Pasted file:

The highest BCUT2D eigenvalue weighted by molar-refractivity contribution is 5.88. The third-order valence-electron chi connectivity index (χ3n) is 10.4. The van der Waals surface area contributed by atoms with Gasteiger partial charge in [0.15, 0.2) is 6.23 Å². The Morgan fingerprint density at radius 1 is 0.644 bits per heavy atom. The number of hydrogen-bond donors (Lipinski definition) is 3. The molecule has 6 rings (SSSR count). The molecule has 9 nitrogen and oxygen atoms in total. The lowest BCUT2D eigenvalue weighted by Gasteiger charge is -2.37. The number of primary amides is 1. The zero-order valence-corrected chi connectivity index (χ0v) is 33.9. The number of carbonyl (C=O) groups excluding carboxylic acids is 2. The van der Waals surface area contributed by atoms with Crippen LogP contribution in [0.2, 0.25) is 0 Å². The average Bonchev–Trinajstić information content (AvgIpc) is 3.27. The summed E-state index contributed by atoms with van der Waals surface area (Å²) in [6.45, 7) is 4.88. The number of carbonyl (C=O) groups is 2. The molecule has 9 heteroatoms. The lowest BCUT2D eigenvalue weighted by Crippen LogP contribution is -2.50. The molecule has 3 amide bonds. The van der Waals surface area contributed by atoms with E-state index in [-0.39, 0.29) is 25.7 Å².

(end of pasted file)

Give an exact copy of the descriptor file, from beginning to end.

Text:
The highest BCUT2D eigenvalue weighted by molar-refractivity contribution is 5.88. The third-order valence-electron chi connectivity index (χ3n) is 10.4. The van der Waals surface area contributed by atoms with Gasteiger partial charge in [0.15, 0.2) is 6.23 Å². The Morgan fingerprint density at radius 1 is 0.644 bits per heavy atom. The number of hydrogen-bond donors (Lipinski definition) is 3. The molecule has 6 rings (SSSR count). The molecule has 9 nitrogen and oxygen atoms in total. The lowest BCUT2D eigenvalue weighted by Gasteiger charge is -2.37. The number of primary amides is 1. The zero-order valence-corrected chi connectivity index (χ0v) is 33.9. The number of carbonyl (C=O) groups excluding carboxylic acids is 2. The van der Waals surface area contributed by atoms with Crippen LogP contribution in [0.2, 0.25) is 0 Å². The average Bonchev–Trinajstić information content (AvgIpc) is 3.27. The summed E-state index contributed by atoms with van der Waals surface area (Å²) in [6.45, 7) is 4.88. The number of carbonyl (C=O) groups is 2. The molecule has 9 heteroatoms. The lowest BCUT2D eigenvalue weighted by Crippen LogP contribution is -2.50. The molecule has 3 amide bonds. The van der Waals surface area contributed by atoms with E-state index in [-0.39, 0.29) is 25.7 Å².